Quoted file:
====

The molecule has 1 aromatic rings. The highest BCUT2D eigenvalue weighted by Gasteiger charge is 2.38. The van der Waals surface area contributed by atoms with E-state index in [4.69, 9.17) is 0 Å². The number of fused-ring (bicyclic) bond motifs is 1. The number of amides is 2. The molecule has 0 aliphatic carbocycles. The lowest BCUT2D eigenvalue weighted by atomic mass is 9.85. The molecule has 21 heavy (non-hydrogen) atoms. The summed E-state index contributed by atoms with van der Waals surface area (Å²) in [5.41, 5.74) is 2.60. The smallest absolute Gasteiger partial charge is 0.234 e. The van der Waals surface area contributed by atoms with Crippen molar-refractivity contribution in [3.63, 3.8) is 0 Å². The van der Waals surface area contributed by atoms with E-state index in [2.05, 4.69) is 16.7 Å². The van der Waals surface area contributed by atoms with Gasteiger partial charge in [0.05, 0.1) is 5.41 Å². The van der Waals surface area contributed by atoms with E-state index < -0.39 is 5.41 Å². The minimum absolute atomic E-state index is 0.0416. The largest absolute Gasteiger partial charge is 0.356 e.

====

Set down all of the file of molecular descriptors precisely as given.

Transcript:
The molecule has 1 aromatic rings. The highest BCUT2D eigenvalue weighted by Gasteiger charge is 2.38. The van der Waals surface area contributed by atoms with E-state index in [4.69, 9.17) is 0 Å². The number of fused-ring (bicyclic) bond motifs is 1. The number of amides is 2. The molecule has 0 aliphatic carbocycles. The lowest BCUT2D eigenvalue weighted by atomic mass is 9.85. The molecule has 21 heavy (non-hydrogen) atoms. The summed E-state index contributed by atoms with van der Waals surface area (Å²) in [5.41, 5.74) is 2.60. The smallest absolute Gasteiger partial charge is 0.234 e. The van der Waals surface area contributed by atoms with Crippen molar-refractivity contribution in [3.63, 3.8) is 0 Å². The van der Waals surface area contributed by atoms with E-state index in [2.05, 4.69) is 16.7 Å². The van der Waals surface area contributed by atoms with Gasteiger partial charge in [0.05, 0.1) is 5.41 Å². The van der Waals surface area contributed by atoms with E-state index < -0.39 is 5.41 Å². The minimum absolute atomic E-state index is 0.0416. The largest absolute Gasteiger partial charge is 0.356 e.